Band member Gail Fitzgerald said the switch from chanter to bagpipes is like taking up another instrument. First, the piper situates the three drones, the heaviest part of the instrument, on the shoulder where they dig into the collarbone. Once the empty bag is under the arm, the mouthpiece in place and the chanter in hand, the real work — breathing — begins. Beginners gasp and gulp for air while teetering on the edge of wooziness. Once the piper coordinates breathing and finger movements, there is always the extra challenge of marching. It can take six months to grow accustomed to the pipes and five to seven years to become a good piper.

“It’s a very aerobic instrument,” Rabeni said. “I was at a doctor’s appointment, and I had to take a breathing test. I gave it a good blast, and the doctor looks at it and asks me to do it again. So, I gave it a good one. He looks at it. Then, he looks at me and says, ‘May I ask what you do for a living?’”

Rabeni, 61, has been developing her lungs since age 12. Her father, the grandson of Scottish immigrants, sent Rabeni and her sister to the Gaelic College of Celti Folk Art in Nova Scotia to learn piping and Highland dancing. For five summers, Rabeni sat at a picnic table learning the basic notes on a chanter before touching a bagpipe. Her father bought her first set of pipes in 1957, and she still has them today.

“My job was to blow up the air mattress on our camping trips to develop my lungs,” said Rabeni, whose compact, petite body becomes a commanding presence as she furiously and steadily stomps the ground to set the pace of a song.

Band member Heather Foote, a member of the Graham clan, said she remembers wearing a kilt her mother made her and a glengarry cap, which is the hat pipers wear, with her clan pin on it when she was 5 years old.

“And here I’ve come full circle,” said Foote, an energetic sprite of a woman with short auburn hair, wide-awake blue-green eyes and a cackling laugh. “I just have a bigger kilt and cap, but the same pin.”

This Veteran’s Day, Foote will honor her father, who fought at Omaha Beach and the Battle of the Bulge during World War II. A surgeon who jumped out of planes to set up tents for operating during battles, he became personal physician to President Harry S. Truman after the war. He died 10 years ago.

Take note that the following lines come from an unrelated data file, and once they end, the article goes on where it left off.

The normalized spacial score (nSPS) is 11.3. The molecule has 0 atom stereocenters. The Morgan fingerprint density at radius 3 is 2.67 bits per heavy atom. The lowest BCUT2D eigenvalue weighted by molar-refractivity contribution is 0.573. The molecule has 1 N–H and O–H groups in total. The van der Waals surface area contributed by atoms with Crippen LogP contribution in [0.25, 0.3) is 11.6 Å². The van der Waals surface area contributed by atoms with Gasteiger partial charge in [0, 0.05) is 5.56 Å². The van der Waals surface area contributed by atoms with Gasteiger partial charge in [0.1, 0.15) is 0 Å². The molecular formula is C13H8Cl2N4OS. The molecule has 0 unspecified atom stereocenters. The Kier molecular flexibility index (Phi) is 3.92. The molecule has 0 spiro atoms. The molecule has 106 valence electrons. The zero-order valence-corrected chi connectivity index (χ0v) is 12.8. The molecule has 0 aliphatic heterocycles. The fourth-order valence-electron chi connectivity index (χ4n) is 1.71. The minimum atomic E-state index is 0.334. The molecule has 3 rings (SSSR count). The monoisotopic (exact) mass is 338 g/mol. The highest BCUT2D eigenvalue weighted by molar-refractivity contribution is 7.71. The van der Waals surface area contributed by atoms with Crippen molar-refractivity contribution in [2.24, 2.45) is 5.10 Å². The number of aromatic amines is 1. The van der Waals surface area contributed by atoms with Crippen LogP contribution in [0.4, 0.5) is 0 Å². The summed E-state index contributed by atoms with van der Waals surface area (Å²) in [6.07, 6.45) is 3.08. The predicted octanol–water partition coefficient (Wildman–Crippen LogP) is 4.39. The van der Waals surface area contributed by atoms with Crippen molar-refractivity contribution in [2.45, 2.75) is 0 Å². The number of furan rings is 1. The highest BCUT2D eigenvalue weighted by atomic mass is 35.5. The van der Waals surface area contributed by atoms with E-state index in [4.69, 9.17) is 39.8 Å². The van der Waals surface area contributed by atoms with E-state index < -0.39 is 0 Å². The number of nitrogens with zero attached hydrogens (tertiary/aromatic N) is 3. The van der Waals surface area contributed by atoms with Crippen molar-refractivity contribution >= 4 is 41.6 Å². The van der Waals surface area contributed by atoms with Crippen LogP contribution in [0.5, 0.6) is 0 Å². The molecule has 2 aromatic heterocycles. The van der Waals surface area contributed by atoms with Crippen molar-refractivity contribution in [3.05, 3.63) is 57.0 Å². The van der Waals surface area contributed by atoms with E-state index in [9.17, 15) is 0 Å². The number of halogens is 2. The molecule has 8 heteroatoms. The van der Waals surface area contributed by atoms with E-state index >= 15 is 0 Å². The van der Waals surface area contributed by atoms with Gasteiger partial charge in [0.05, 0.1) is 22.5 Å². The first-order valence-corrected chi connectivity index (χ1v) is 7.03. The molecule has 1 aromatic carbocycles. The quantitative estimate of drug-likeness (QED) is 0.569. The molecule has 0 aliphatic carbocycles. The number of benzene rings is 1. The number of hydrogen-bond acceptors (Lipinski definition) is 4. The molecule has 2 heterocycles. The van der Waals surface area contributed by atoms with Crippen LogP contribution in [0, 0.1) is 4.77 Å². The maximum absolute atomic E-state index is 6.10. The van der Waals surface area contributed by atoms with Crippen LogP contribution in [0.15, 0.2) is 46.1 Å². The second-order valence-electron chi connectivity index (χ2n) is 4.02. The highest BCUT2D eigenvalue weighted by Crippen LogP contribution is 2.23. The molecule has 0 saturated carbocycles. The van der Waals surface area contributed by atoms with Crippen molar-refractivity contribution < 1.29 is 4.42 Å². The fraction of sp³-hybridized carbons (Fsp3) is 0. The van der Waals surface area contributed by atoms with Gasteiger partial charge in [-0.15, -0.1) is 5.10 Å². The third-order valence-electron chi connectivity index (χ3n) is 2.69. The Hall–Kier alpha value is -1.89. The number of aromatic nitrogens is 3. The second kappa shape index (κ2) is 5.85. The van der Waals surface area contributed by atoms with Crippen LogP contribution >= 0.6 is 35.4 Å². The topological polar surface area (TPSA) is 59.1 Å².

“I always think, ‘I wish my dad was alive so he could hear me play and know that I was learning the pipes,’” Foote said.

Fitzgerald also honors her father with piping.

“Funerals are the most meaningful to me,” Fitzgerald said. “I had been playing for two years, and I piped for my father’s funeral two years ago. It was very poignant. Some people say they could have never done that for a family member, but it was easier for me to do something special for him than just sit there.”

When Fitzgerald was younger, her grandfather took their family to Iowa to see the Black Watch, a regimental band from Scotland. Later when Fitzgerald went to the University of Iowa, she joined the all-girls piping band. After she graduated, it was 38 years before she picked up the pipes again.

“I come from a Scottish background, and it was a big thing to know about our clan,” Fitzgerald said. “It’s meaningful to me because of the heritage.”

Even in Boone County, band members still hear the call of their ancestral home. Whether it’s Fitzgerald sitting on top of a Highland bluff listening to bagpipe music on her iPod, or Foote imagining a piper on a moor in the mist, or Bill McKenzie recalling when he played the pipes on a 200-foot bluff overlooking a valley in Hahatonka State Park, they all answer in their own way.

The bagpipes, of course, aren’t for everyone. Sometimes even loved ones, like McKenzie’s wife, disapprove of the instrument. The band endures many jokes, such as, “What’s the difference between an onion and a bagpipe?” “Nobody cries when you chop up a bagpipe.”

“The pipes can sound like a dying cow sometimes,” Rabeni admitted.

Still, the Boone County band members take piping seriously. Whether it’s funerals, holidays such as Veteran’s Day or events honoring the fallen firefighters of Sept. 11, playing the bagpipe is an emotional experience. The wail of the instrument reminds them of civic duty, their heritage and the bagpipe’s commemoration of life, death and sacrifice.

“I’ve learned that you can play the pipes with tears rolling down your cheeks,” Rabeni said.